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      The next frontier in cancer care: What you need to know about CAR-T cell therapy
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      The next frontier in cancer care: What you need to know about CAR-T cell therapy

      It’s been in the news, but what does CAR-T really mean for patients? Immuno-oncology expert Iqbal Grewal, Ph.D., explains why the treatment has the potential to be a game changer for people with all types of cancer down the road.

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      Last month, a treatment for a tough-to-treat form of childhood leukemia made headlines when an advisory panel voted 10-0 in favor of the U.S. Food and Drug Administration (FDA) approving the medication, known as chimeric antigen receptor, or CAR-T cell therapy.

      If approved, the treatment will be the first-ever gene therapy available in the U.S., opening the door to a new era in medicine.

      We asked Iqbal Grewal, Ph.D., Vice President and Head of Immuno-Oncology, Janssen Pharmaceutical Companies of Johnson & Johnson, to explain why the new approach is so significant—and what it could mean for the future of cancer treatment for all patients.


      Reports are calling this a “living drug.” What does this mean?


      CAR-T cell therapy is focused on genetically transforming a patient’s own T cells—white blood cells that are part of the immune system’s cancer-fighting arsenal—to target and kill a specific form of cancer. These transformed T cells carry a protein called chimeric antigen receptor (the CAR in CAR-T) on their surface that recognizes the cancer cells.

      This differentiates the treatment from traditional chemotherapy drugs because they may destroy not only cancer cells but also healthy cells at the same time.

      To answer your question, another advantage of this new approach is that T cells live for a long time, so they can keep killing new tumors that pop up—which means patients could potentially stay disease-free for an extended period.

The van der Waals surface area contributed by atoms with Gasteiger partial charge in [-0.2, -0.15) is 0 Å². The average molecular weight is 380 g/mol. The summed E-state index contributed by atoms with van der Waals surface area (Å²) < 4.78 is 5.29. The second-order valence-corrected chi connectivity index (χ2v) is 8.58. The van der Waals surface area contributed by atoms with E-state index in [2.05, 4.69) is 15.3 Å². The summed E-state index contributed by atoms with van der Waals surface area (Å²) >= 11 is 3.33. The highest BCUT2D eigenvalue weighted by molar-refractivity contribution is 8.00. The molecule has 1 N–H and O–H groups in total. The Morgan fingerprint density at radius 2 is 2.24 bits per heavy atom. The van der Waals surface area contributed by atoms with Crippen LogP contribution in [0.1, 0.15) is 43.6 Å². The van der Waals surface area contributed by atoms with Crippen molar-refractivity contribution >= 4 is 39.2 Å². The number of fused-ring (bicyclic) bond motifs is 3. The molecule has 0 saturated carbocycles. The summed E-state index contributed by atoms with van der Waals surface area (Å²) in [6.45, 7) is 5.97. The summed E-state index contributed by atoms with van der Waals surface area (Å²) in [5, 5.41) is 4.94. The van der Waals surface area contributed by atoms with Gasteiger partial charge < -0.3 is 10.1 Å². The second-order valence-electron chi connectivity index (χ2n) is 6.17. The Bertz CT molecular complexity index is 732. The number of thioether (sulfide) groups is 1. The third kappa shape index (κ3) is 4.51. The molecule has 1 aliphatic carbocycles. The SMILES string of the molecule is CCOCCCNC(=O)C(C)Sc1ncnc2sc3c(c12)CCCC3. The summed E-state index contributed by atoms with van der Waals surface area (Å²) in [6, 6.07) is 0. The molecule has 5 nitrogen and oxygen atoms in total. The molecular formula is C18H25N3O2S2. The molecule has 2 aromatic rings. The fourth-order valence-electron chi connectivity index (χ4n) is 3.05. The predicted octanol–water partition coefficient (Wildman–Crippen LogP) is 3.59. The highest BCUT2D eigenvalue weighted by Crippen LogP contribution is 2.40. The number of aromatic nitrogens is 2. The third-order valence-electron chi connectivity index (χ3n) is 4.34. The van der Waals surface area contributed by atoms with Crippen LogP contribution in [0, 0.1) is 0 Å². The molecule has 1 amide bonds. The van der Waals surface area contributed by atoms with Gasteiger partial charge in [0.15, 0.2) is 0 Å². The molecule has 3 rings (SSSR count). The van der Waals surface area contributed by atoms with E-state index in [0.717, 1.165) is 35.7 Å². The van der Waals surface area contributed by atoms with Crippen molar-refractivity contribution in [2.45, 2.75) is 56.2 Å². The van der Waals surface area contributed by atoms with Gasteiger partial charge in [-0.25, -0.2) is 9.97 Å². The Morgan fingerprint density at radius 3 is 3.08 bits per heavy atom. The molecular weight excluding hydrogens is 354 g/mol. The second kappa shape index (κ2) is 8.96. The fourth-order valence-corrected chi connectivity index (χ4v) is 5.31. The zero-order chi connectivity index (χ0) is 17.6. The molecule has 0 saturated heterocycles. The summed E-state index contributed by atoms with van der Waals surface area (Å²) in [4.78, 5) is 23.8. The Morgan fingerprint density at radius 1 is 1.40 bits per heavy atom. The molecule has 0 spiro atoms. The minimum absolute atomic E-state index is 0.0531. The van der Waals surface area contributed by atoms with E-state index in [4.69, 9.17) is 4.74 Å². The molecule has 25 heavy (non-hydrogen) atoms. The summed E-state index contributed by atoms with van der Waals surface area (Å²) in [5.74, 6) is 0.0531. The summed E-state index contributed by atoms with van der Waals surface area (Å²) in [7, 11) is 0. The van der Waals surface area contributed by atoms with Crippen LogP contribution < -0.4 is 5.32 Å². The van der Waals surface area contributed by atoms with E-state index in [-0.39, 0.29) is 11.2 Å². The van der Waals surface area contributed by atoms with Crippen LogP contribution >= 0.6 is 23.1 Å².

Who is this new therapy designed to treat?


      It has been tested in children and young adults with B-cell acute lymphoblastic leukemia who have relapsed when using other therapies. These patients typically have no treatment options left, so their illness is often fatal.

      Increasingly sophisticated gene editing technology, along with an evolving understanding of T cell-based therapy, is fueling major research in this area.

      When researchers at the University of Pennsylvania looked at the gene therapy in these patients, they found it clearly offered significant benefits.


      Are there any risks associated with this new form of therapy?


      Long-term risks are uncertain. As a result, the FDA may require the drug’s researchers to follow patients for the long term to assess the potential risks.

      But when you look at the benefits of the treatment, it may still make sense to offer it to this group of patients who have essentially run out of options.


      What are the implications for the future of cancer treatment if this drug is approved?


      A number of patients who have received the treatment have gone into remission—and that’s hopeful—but researchers need to do more work. For instance, most of the gene therapies that are currently in later stages of development only work in liquid tumors, like blood cancers.
      But there’s a growing pipeline of next-generation approaches that could potentially improve the effectiveness in solid tumors, too. Increasingly sophisticated gene editing technology, along with an evolving understanding of T cell-based therapy, is fueling major research in this area.

      The race is on, for sure, to find the next generation of compounds that can supercharge the immune system. The outcomes of ongoing clinical trials will certainly provide direction for the development of safer and more effective CAR-T cell therapy for both liquid and solid tumors, which has the potential to transform cancer treatment.

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